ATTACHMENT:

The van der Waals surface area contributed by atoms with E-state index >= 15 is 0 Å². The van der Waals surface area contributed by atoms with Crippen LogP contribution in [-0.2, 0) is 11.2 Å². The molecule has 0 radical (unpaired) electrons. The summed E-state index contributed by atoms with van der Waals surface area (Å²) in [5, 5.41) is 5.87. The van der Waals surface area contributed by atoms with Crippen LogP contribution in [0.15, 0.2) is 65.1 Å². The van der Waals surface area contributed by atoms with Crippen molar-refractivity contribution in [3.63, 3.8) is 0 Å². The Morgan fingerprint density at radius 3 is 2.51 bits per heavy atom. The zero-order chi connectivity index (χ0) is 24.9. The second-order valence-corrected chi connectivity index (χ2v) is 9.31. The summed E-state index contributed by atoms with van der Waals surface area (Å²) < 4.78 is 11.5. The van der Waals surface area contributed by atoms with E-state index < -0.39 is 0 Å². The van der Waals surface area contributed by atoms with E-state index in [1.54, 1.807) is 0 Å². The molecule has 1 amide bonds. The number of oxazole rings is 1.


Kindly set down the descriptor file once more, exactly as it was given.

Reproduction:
The van der Waals surface area contributed by atoms with E-state index >= 15 is 0 Å². The van der Waals surface area contributed by atoms with Crippen LogP contribution in [-0.2, 0) is 11.2 Å². The molecule has 0 radical (unpaired) electrons. The summed E-state index contributed by atoms with van der Waals surface area (Å²) in [5, 5.41) is 5.87. The van der Waals surface area contributed by atoms with Crippen LogP contribution in [0.15, 0.2) is 65.1 Å². The van der Waals surface area contributed by atoms with Crippen molar-refractivity contribution in [3.63, 3.8) is 0 Å². The Morgan fingerprint density at radius 3 is 2.51 bits per heavy atom. The zero-order chi connectivity index (χ0) is 24.9. The second-order valence-corrected chi connectivity index (χ2v) is 9.31. The summed E-state index contributed by atoms with van der Waals surface area (Å²) < 4.78 is 11.5. The van der Waals surface area contributed by atoms with E-state index < -0.39 is 0 Å². The van der Waals surface area contributed by atoms with E-state index in [1.54, 1.807) is 0 Å². The molecule has 1 amide bonds. The number of oxazole rings is 1.